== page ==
When the thermostatic switch 36 senses a predetermined below freezing mold temperature, it closes and connects both the motor 34 and the mold heater 35 to the AC supply voltage means, here illustrated as lines 39 and 40. During initial operation of the motor, the cam 37 closes a first switch 41 bypassing the thermostatic switch 36 to assure continuous operation of the motor and the mold heater after the mold heater 35 has warmed the mold to a point where the thermostatic switch 36 opens. Following the discharge of ice pieces from the mold, the cam 37 closes a second switch 42 for energization of the solenoid controlled water valve 38 to supply a fresh charge of water to the mold. Further rotation of the cam opens both switches 41 and 42 thereby de-energizing both the motor and the mold heater which remain de-energized until the thermostat again senses a'below freezing temperature in the mold.

in accordance with the present invention, control circuit 32, schematically illustrated in FIG. 4 of the drawing, interrupts this automatic ice making cycle when the ice accumulated in receptacle 13 has reached a predetermined level. More specifically, the function of circuit 32 is to provide thermostatic control current to energize heater 44 positioned adjacent to thermostatic switch 36 thereby causing switch 36 to open preventing further operation of motor 34 and mold heater 35 whenever the quantity of ice pieces in receptacle 13 reaches a predetermined level.

. In the control circuit 32 of FIG. 4, means for supplying an indication of a predetermined external condition, such as the level of ice pieces in the receptacle 13, includes lamp 21 energized by a voltage step-down transformer 45. Means for supplying an AC voltage includes a pair of input terminals and 56 connected to a 120 volt power source (not shown) via lines 39 and 40.

Current control SCR 51 has its anode connected to input terminal 55 and its cathode connected through input terminal 56 to thermostatic heater 44. Resistor 62 is connected across gage terminal 61 and the cathode of SCR 51 to prevent spurious gating of SCR 51.

A trigger SCR 25 and voltage dropping resistor 59 are coupled in series across the input terminals 55, 56. SCR 25 is preferably a light activated SCR and is adapted to be responsive to the beam of light from lamp 21 to be normally in the full conduction state and to change its conduction state in response to a predetermined change in the incident light beam, as when the light beam is interrupted by ice pieces in a full receptacle. Bias resistor 58 is connected from the anode to the anode gate terminal of SCR 25 and determines the level of incident light intensity at which SCR 25 conduction is changed.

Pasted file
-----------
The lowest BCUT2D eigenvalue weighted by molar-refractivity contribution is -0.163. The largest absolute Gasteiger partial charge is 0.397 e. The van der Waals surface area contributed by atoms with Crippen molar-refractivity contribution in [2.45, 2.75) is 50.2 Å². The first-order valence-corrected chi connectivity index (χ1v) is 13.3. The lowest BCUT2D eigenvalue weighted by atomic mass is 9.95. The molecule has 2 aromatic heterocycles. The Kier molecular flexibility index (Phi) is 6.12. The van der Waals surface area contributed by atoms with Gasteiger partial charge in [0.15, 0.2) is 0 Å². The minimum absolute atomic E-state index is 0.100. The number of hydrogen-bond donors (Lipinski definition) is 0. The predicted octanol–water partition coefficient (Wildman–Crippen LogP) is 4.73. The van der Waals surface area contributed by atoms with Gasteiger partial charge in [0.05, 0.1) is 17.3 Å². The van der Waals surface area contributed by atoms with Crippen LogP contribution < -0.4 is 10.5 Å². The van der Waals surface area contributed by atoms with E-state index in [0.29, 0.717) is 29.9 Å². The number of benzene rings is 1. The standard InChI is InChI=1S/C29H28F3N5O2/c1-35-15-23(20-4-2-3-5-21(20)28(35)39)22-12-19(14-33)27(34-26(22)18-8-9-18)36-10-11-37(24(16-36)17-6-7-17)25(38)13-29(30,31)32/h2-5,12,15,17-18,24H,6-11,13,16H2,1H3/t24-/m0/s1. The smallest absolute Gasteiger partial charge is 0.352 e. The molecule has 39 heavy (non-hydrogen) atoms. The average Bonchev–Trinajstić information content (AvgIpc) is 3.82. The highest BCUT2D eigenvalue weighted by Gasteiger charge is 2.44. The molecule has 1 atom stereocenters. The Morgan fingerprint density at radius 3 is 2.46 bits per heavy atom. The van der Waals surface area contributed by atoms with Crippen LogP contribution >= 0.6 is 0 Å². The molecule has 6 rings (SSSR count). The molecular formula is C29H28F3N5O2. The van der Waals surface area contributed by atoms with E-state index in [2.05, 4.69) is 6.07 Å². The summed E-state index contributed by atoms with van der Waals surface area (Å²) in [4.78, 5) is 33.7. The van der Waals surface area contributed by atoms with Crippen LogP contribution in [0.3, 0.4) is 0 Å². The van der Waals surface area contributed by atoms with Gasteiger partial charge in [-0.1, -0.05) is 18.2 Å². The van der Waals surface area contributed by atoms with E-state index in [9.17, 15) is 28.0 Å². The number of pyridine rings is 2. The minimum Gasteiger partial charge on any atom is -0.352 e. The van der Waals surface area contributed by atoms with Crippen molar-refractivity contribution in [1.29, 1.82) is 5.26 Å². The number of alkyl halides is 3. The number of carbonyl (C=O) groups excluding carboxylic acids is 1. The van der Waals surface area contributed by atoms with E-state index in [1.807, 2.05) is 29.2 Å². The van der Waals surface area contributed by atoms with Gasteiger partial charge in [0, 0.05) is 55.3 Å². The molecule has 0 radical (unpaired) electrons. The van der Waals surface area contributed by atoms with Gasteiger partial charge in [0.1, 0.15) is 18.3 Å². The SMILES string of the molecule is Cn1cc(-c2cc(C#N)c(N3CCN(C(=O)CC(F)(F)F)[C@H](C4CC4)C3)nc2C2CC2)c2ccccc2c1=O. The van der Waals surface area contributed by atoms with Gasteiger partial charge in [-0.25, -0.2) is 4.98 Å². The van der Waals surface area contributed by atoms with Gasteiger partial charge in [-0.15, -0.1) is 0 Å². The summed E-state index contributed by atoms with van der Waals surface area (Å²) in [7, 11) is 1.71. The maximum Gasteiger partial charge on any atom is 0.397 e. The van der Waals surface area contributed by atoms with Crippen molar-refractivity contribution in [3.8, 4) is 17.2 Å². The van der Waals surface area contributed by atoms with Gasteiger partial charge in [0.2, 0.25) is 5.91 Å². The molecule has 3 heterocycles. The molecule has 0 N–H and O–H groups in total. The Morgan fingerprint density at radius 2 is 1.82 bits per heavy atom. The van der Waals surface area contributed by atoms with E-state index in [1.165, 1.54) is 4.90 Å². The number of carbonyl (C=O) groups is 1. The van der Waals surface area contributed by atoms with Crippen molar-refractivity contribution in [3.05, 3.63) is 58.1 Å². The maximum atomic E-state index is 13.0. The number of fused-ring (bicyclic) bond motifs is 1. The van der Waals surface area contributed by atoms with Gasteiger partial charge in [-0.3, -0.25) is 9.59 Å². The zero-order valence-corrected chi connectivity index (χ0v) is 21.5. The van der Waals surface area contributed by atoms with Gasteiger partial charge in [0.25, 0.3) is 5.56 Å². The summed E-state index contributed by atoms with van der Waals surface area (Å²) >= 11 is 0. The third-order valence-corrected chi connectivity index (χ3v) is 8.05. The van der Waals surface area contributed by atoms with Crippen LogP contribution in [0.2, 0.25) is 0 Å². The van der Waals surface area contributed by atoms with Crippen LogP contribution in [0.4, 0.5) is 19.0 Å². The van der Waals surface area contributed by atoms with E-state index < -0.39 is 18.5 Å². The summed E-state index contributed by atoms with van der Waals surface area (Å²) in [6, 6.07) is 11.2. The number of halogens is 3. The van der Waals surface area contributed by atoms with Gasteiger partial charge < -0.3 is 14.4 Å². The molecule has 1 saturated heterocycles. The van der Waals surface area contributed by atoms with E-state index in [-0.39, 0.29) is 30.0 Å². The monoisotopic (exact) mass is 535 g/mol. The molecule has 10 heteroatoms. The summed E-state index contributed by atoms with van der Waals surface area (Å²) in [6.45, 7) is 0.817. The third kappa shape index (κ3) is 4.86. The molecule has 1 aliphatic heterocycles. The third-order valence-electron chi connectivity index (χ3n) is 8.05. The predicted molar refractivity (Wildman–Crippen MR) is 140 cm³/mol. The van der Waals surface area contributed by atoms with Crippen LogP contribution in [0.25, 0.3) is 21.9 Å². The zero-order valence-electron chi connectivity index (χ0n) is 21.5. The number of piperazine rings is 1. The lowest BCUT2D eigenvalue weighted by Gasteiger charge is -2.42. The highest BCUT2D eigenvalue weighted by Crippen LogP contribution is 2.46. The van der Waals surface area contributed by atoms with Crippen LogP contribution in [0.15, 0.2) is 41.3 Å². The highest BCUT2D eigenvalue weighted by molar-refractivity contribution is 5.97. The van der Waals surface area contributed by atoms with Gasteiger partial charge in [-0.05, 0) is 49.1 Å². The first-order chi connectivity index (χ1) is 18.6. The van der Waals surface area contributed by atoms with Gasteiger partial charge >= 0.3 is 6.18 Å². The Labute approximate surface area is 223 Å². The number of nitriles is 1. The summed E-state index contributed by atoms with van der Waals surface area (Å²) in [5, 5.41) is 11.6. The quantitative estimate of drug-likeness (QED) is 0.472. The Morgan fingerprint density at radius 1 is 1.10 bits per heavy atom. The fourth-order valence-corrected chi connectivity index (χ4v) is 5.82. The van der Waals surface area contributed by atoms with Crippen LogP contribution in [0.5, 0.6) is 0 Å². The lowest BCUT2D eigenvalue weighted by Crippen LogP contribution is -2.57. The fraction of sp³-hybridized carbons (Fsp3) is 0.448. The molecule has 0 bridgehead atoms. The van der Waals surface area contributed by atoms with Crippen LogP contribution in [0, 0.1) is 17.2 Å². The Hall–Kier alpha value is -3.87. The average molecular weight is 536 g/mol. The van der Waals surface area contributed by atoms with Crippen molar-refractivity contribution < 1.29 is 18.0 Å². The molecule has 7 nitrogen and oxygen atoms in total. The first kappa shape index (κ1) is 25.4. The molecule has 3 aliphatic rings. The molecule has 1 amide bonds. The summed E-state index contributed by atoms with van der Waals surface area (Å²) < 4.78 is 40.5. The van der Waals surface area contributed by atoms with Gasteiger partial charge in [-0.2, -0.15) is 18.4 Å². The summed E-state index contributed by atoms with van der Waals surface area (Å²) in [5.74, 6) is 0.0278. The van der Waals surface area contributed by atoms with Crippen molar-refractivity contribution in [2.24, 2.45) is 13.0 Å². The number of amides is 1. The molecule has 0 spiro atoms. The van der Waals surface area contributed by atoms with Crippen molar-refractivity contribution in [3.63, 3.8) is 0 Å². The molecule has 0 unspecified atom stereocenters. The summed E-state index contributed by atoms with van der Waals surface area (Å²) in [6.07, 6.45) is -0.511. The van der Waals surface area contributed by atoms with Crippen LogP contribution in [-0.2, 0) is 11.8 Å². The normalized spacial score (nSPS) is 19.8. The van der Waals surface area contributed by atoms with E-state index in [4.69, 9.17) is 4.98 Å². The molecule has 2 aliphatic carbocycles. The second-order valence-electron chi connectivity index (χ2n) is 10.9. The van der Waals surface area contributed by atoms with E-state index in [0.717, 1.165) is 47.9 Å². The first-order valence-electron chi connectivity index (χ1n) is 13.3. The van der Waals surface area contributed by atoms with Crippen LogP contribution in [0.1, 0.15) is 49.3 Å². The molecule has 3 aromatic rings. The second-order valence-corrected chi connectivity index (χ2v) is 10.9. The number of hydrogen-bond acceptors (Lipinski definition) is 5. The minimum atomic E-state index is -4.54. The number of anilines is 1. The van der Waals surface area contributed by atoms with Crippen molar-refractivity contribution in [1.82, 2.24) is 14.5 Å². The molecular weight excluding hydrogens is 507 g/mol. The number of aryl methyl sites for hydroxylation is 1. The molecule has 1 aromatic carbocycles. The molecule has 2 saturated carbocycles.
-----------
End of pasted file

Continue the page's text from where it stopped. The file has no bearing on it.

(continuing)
Control circuit 32 further includes transistor 52 having its base-emitter junction connected from the anode of trigger SCR 25 to the gate terminal 61 of control SCR 51 to provide a gate current path to SCR 51 during positive half cycles of the AC supply voltage when SCR 25 is non-conducting. The collector-base junction of transistor 52 is connected across the anode-cathode terminals of trigger SCR 25 for a purpose to be described hereinafter.

In operation, when the level of ice pieces is below the light beam from lamp 21, the light impinges on trigger SCR 25. During the positive half cycles of the A, voltage on terminals 55, 56, i.e., terminal 55 is positive with respect to terminal 56, the radiant energy on SCR 25 causes it to be gated into conduction in accordance with well-known principles of light activated SCR operation.

In the operation of control circuit 32, during the positive half cycle of the AC supply voltage, i.e., when the voltage at terminal 55 is positive with respect to that at terminal 56, the anode-cathodes of control SCR 51 and trigger SCR 25 are forward biased. Assuming the accumulation of ice pieces in receptacle 13 is below the light path between lamp 21 and SCR 25, when the anode-cathode bias of SCR 25 is sufficiently positive, the beam of radiant energy impinging upon SCR 25 will cause it to switch to the conduction state with a voltage drop thereacross of approximately 1 volt. Since the voltage level at point 63 is below the 6 to 8 volt zener voltage of the transistor 52 base-emitter junction, essentially no gating current will flow to control gate 61 of control SCR 51 SCR 51 thus continues to block the current to heater 44.

During the negative half cycle of the AC supply voltage, SCR 25 reverts to the blocking state; the collectorbase diode action of transistor 52 limits the reverse voltage on SCR 25 to approximately 0.6 volt. The relatively large value of resistor 59 prevents the current from reaching a sufficiently high value to activate heater 44.